Hold the knife - are antibiotics a reasonable option for pediatric appendicitis?
EBM Focus - Volume 15, Issue 19
Reference: Ann Surg. 2020 Jun;271(6):1030-1035
Up to 8% of children presenting to emergency wards with acute abdominal pain will have appendicitis. Appendectomy is considered the standard treatment. There has been recent interest in initially managing selected patients who have acute appendicitis with antibiotics to delay or avoid surgery altogether. In November, an Italian group reported a meta-analysis of 14 studies involving over 1,200 children demonstrating that non-operative management (NOM) of acute appendicitis resulted in better short-term outcomes for patients with complicated appendicitis (that is, with abscess or phlegmon visible on imaging) as long as there was no perforation. In January, a group from Stockholm looked at five-year outcomes from children with non-perforated appendicitis—including patients with abscess or phlegmon as well as an isolated inflamed appendix—randomized to either appendectomy or antibiotics.
Fifty children aged 5-15 years with radiologic (primarily ultrasound) diagnosis of non-perforated appendicitis were randomized to either antibiotics or appendectomy. Antibiotic management consisted of at least 24 hours of IV meropenem and metronidazole followed by ten days of antibiotics with oral ciprofloxacin and metronidazole. All were followed for at least five years after randomization. Of the 24 children enrolled in the antibiotic arm, two required surgery within a month, one for a perforated appendix and the other for persistent abdominal pain that operatively revealed a non-inflamed appendix. At five years follow-up, another nine children in the antibiotic group had appendectomy for either recurrent pain or parental request. In other words, 11 of 24 children initially diagnosed with non-perforated appendicitis and treated with antibiotics eventually received an appendectomy, but only four of these children had appendicitis at the time of surgery. Of the patients assigned to the early appendectomy group, none had problems related to their surgery, and of the patients initially assigned to NOM who subsequently underwent appendectomy, none had bowel obstruction, “deep” abscess, or other serious consequences of delaying surgery.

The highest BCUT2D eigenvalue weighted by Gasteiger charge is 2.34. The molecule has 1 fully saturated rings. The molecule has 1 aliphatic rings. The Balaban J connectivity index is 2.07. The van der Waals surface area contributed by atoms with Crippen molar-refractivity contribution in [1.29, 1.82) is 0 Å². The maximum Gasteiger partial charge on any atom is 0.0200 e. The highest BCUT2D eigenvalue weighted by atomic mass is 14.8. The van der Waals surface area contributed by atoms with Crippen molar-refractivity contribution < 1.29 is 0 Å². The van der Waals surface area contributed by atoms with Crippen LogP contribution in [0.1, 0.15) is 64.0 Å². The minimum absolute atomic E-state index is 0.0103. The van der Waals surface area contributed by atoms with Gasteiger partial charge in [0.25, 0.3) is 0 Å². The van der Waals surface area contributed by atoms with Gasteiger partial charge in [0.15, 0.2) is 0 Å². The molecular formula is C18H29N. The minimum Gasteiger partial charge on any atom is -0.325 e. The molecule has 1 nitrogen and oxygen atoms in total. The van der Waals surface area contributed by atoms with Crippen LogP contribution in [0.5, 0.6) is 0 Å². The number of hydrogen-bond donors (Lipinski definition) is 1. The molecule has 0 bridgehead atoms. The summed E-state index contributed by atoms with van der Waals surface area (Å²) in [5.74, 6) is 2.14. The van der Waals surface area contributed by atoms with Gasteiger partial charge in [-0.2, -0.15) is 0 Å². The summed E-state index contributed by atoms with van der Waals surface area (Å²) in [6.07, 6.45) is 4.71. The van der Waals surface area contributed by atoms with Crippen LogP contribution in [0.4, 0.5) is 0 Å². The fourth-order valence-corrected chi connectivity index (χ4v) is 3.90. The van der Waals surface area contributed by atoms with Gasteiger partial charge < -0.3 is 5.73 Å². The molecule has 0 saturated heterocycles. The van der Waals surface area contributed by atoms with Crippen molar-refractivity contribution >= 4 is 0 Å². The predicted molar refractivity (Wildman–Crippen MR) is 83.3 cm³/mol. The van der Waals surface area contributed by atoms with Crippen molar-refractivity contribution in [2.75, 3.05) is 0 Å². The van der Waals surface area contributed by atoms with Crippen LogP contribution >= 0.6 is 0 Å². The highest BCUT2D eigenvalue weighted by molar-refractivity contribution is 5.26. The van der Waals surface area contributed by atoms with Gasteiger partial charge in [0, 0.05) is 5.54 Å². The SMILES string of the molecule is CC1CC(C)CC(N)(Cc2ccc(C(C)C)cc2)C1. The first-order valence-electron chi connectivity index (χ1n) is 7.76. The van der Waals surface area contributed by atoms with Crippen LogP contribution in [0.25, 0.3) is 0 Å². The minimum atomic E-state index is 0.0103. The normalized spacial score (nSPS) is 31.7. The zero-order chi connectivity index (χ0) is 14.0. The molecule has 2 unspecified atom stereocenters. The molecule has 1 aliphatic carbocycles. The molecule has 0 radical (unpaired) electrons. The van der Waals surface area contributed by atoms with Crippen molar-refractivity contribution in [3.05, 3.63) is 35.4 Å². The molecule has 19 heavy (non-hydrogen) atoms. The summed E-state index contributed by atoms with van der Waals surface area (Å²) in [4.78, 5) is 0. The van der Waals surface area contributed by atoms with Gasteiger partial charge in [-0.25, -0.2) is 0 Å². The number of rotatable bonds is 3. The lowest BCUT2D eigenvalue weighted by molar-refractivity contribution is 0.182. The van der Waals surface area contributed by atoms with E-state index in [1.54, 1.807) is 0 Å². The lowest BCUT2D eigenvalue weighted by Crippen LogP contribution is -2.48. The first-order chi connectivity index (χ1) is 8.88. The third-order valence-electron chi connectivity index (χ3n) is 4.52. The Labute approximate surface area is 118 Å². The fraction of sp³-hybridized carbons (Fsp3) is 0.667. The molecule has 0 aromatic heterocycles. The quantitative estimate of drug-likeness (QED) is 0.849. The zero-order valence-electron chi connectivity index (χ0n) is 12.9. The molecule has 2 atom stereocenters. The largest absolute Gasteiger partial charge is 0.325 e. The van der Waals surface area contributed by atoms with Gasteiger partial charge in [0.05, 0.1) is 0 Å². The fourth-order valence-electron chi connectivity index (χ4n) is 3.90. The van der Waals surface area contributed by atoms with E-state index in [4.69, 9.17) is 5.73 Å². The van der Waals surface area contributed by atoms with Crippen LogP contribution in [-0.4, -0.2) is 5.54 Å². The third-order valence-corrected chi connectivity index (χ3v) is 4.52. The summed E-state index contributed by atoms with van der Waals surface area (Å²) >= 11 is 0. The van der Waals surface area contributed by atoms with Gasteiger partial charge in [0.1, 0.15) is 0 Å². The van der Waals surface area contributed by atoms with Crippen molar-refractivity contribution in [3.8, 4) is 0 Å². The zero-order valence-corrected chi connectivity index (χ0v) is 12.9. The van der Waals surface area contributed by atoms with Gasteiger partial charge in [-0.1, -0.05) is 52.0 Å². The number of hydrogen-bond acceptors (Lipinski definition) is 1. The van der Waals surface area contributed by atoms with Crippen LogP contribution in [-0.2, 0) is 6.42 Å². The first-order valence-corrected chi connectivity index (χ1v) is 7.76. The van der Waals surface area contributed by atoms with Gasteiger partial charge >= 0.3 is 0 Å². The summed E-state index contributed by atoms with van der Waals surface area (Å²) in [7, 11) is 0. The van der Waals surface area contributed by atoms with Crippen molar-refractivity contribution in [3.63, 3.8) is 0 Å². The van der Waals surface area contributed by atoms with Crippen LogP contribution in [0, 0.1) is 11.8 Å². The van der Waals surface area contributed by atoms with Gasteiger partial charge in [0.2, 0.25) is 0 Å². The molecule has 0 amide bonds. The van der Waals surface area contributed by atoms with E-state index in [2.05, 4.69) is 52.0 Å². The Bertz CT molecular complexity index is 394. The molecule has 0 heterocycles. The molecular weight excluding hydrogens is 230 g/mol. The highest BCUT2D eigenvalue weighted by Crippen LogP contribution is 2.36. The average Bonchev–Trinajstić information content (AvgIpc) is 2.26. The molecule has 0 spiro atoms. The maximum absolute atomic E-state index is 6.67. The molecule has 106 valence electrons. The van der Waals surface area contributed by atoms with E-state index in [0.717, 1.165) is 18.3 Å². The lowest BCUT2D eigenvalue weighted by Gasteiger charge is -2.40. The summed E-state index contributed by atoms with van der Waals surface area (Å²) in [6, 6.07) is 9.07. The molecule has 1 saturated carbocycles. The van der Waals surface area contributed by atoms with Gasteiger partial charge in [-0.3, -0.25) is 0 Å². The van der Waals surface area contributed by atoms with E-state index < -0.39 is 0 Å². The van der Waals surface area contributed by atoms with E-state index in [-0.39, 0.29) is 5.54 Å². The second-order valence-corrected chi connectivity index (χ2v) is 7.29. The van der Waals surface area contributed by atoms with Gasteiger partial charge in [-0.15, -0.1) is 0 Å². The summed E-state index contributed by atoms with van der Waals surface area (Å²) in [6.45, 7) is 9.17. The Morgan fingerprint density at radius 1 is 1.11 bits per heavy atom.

This long-term follow-up of a small randomized controlled trial offers additional evidence that initial antibiotic management of non-perforated appendicitis is a reasonable option in children. This builds on the emerging paradigm that appendicitis without perforation is not universally progressive or recurrent. It is noteworthy that two of the patients who underwent appendectomy and one of the two who had initial NOM followed by appendectomy had perforation that was missed radiographically but diagnosed surgically. We can’t tell if this represents a missed radiologic diagnosis or progression between the study and subsequent operation. However, it suggests that the antibiotic-only strategy should be limited to patients able to have close follow-up in the short term. The meta-analysis and this study provide additional data to help our patients make informed choices about operative versus non-operative management for acute appendicitis.
For more information, see the topic Appendicitis in Children in DynaMed.
DynaMed EBM Focus Editorial Team
This EBM Focus was written by Dan Randall, MD, Deputy Editor for Internal Medicine at DynaMed. Edited by Alan Ehrlich, MD, Executive Editor at DynaMed and Associate Professor in Family Medicine at the University of Massachusetts Medical School, and Katharine DeGeorge, MD, MS, Associate Professor of Family Medicine at the University of Virginia and Clinical Editor at DynaMed.